Indian food is fast becoming my go-to for comfort food while I'm on the road. There's something about a good curry sauce that opens up my tastebuds, especially if I've gotten into a food funk when I'm on the road. It was a cold, rainy night in Kansas City and I was staying at the Hilton Garden Inn in Overland Park. (Click here to see Road Tips entry on the Overland Park Hilton Garden Inn.) I contemplated staying in, but then I did a quick search on the Internet and found an interesting sounding Indian restaurant less than five minutes from the hotel - Korma Sutra.
Korma Sutra is a play of words on the Kama Sutra, the ancient Hindu guide to a guide to "a virtuous and gracious living that discusses the nature of love, family life and other aspects pertaining to pleasure oriented faculties of human life." Oh, and it's a sex manual, too. Baljit Singh is the owner of Korma Sutra (Korma is an Indian dish consisting of braised meats in spiced yogurt/cream sauce) which hails the "sensuous cuisine of India" served at the restaurant. Chef's Inderjit Singh and Makhan Singh run the kitchens at Korma Sutra. In addition to the Overland Park location, there is also a Korma Sutra in the Westport area of Kansas City, and a new Korma Sutra opened in late November of last year in the north Kansas City suburb of Liberty, MO.
The Overland Park Korma Sutra, which has been open since 2004, is located in a small strip mall on the northwest corner of Metcalf and College Avenues just south of I-435. (see map) The restaurant is actually hidden from both streets. It took me awhile to find the place tucked into a corner on the back side of the mall.
As I went in, I was greeted by Baljit Singh, a gregarious host who is also somewhat of a comedian. When I told him that it was just myself that evening, he asked, "Whatzza matter? You have no friends? Here, I'll put you at the 'no friends' table. You can make friends with these people." The tables were rather close to one another and there was a threesome of younger people eating at the table next to me. Neither of us had any intention of starting up a conversation with one another.
The dining room is a lively combination of colors, wall decorations and light ornaments. Linen table cloths are under glass table top. The place was over half full when I was there that evening.
There is a buffet that is very popular during the lunchtime hours at Korma Sutra. They also seemed to be popular with "to-go" orders as a number of people stopped in to pick up food while I was there.
As I was looking through the menu, one of the servers came over with some papadum bread and an interesting sauce to go along with it. I'm not quite certain what was in the sauce, but I could taste some sweet plums as well as something spicy. The papadum was crisp and tasty. The sauce was very good with it.
The menu at Korma Sutra was very extensive with a number of lamb, chicken, seafood and vegetarian entrees to choose from. It was what I like to call a "true Indian restaurant" because they also had tandoori items, biryani dishes and entrees made with goat. My colleague, Todd, likes goat meat in Indian food. I still haven't been able to cross that line.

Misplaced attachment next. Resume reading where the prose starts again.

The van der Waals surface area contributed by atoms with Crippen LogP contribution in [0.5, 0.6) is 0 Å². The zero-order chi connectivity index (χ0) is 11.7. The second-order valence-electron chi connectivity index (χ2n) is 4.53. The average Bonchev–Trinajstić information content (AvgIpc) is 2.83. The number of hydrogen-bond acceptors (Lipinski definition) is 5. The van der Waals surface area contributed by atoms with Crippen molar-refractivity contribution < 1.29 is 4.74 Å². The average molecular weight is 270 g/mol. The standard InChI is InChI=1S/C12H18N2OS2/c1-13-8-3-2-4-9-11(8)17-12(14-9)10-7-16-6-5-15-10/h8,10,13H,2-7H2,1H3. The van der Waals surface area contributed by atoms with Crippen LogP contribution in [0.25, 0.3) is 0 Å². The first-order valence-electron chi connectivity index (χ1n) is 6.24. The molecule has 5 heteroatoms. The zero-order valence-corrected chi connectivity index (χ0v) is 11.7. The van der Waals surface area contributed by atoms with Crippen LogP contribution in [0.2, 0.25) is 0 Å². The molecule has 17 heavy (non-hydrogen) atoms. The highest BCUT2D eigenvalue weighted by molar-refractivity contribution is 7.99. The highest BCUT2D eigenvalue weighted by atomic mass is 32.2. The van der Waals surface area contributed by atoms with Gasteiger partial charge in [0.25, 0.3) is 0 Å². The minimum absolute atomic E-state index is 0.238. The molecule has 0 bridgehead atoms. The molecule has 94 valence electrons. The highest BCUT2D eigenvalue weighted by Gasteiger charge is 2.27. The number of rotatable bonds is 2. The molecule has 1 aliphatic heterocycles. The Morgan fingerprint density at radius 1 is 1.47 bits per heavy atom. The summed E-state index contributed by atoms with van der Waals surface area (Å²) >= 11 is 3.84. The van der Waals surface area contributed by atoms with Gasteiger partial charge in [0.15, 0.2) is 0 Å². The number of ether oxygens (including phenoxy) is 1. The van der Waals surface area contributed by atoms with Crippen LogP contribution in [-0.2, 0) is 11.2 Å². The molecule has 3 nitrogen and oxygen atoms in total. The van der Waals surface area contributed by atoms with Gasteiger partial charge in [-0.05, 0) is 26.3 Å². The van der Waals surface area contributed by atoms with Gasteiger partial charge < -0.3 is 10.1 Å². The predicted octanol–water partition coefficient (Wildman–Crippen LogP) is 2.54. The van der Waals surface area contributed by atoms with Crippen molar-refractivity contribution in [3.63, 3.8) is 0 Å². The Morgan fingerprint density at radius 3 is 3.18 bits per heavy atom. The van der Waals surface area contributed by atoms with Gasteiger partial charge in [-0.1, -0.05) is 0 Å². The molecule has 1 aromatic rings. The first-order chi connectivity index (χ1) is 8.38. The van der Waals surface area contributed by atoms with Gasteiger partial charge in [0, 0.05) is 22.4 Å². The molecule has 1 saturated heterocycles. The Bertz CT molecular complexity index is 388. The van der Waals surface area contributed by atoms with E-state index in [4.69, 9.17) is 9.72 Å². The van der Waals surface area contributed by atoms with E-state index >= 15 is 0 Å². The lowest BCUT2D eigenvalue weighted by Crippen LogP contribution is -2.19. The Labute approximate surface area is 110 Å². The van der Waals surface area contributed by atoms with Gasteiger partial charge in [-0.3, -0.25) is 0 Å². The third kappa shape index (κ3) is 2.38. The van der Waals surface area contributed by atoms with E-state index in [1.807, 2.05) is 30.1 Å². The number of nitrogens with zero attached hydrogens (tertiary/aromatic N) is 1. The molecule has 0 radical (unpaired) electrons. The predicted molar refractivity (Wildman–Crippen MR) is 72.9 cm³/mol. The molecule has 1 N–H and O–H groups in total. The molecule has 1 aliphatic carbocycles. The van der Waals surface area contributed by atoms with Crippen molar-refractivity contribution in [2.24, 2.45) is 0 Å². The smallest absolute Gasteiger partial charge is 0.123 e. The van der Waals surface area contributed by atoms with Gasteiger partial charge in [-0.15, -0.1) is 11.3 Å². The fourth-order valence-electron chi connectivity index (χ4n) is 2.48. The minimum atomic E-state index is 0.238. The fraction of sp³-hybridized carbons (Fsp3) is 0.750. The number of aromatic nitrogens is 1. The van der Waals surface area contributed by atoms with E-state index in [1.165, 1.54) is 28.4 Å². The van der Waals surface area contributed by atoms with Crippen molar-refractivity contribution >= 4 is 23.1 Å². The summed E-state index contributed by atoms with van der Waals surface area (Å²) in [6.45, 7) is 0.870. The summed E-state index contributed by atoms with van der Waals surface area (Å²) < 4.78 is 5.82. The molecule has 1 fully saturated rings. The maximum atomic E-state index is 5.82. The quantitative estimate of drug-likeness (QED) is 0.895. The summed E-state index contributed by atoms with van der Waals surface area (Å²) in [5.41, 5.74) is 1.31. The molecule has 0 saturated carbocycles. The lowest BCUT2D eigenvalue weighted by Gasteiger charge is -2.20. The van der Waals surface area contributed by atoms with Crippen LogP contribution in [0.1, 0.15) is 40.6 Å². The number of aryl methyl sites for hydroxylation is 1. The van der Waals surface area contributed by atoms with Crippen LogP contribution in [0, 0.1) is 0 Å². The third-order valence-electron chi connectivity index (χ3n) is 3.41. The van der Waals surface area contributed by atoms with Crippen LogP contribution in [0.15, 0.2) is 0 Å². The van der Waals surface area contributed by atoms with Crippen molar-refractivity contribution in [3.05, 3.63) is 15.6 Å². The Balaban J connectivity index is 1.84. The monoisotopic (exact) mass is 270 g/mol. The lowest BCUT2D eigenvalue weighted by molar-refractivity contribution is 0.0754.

For someone who doesn't care for lamb all that much, however, I've grown an affinity for Indian lamb dishes. They had five different lamb entrees at Korma Sutra and after almost jumping on the lamb vindaloo, I ended up with the lamb curry with some garlic naan. They also have wine and Indian beers available at Korma Sutra. I got a Kingfisher beer to go along with my meal.
The lamb curry featured tasty chunks of lamb meat in a garlic, ginger and curry sauce that was somewhat spicy, but not the type that will burn your face off. Mixed with the basmati rice, it was a great tasting meal for a cool and rainy late fall night. The naan was mixed full of garlic and fresh cilantro. I couldn't get enough of the curry sauce using the leavened bread as a sponge to sop up any that was left over in the dish and on my plate.
It was also a lot of food. I was getting pretty full when a lady brought over what amounted to a sweet Indian dessert for me to try. It was all I could do to take a couple bites of that before I threw in the towel. This was a very good Indian meal.
I waited for my check to show up and I sat there for a long time before I decided to just go up to the register and get my check from Baljit Singh. When I went up to the counter, he came over and started to protest. "No, you musn't go," he pleaded. "We have more food for you! Lime juice and towel!" (I guess their closing act is providing the customers with a warm moist towel and lime juice to squeeze onto the fingers to get rid of the smell of the spices.) But I declined - I'd had enough. Baljit Singh feigned hurt feelings. "Next time, you stay the whole time," he said as I waved goodbye.
And there will probably be a next time. I like to stay at the Hilton Garden Inn in Overland Park when I'm in Kansas City and since Korma Sutra is close by, I'm sure that I'll be swinging back at some point. The lamb curry was very good, the service was impeccable and efficient, and the floor show with Baljit Singh's interaction with his customers was rather entertaining. Korma Sutra is somewhat tough to find, but it's worth it once you get there.